The latest “Prosperity Watch”  update from the folks at the N.C. Budget and Tax Center makes clear that if there is any kind of “Carolina Comeback,” it is pretty much bypassing our small towns:
As of September 2015, 22 of the state’s 25 smaller cities and towns known as micropolitan areas continued to have more unemployed people than before September 2007 just before the Great Recession began.
Persistent high numbers of unemployed are occurring even as the unemployment rate declines. This rate drop masks the range of challenges in weak labor markets including insufficient job creation to meet the growing population, declining numbers in the labor force and the resulting failure of wages for the average worker to increase.
For the state’s micropolitan areas with elevated numbers of unemployed, 17 also continued to experience a lower number of employed. Of the three areas where the number of unemployed decline, Mount Airy, Rockingham and Laurinburg, the labor force and number of employed also declined over the period. This demonstrates that a decline in the number of unemployed alone is not sufficient indication of a healthy labor market.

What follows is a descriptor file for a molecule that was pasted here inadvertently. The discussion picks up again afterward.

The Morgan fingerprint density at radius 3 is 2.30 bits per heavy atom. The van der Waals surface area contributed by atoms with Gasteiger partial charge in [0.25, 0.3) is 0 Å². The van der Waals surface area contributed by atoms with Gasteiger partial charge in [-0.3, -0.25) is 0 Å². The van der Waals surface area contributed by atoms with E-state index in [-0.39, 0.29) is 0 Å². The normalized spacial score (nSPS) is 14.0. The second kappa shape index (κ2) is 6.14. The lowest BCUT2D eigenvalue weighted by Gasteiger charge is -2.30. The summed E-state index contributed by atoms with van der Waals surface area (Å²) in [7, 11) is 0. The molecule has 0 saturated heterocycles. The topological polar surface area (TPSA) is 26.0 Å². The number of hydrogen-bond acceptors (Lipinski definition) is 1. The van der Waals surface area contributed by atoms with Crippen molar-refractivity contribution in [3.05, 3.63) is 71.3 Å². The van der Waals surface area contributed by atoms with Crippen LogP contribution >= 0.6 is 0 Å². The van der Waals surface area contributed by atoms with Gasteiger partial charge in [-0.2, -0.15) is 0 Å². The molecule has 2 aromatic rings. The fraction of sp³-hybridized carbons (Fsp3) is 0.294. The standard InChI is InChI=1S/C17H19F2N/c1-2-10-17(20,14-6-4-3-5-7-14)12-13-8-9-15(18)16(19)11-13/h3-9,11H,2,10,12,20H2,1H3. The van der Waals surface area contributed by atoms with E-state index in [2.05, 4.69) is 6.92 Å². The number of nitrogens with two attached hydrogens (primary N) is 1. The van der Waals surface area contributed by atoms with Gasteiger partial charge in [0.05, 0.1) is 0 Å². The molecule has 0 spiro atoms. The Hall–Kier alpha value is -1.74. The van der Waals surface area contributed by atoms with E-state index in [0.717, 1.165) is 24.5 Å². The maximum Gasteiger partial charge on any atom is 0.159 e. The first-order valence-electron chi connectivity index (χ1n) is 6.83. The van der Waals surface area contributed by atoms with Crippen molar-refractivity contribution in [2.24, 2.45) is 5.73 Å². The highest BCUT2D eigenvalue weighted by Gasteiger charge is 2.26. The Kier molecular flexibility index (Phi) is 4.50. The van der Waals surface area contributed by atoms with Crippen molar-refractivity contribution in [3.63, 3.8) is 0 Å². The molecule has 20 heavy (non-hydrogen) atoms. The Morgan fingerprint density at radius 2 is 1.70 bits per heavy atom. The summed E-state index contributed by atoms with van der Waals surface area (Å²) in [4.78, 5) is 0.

In order to see improvement in the labor markets of micropolitan areas as well as the state, it is important to look for increases in the number of employed, growth or stability in the labor force AND declines in the number of unemployed.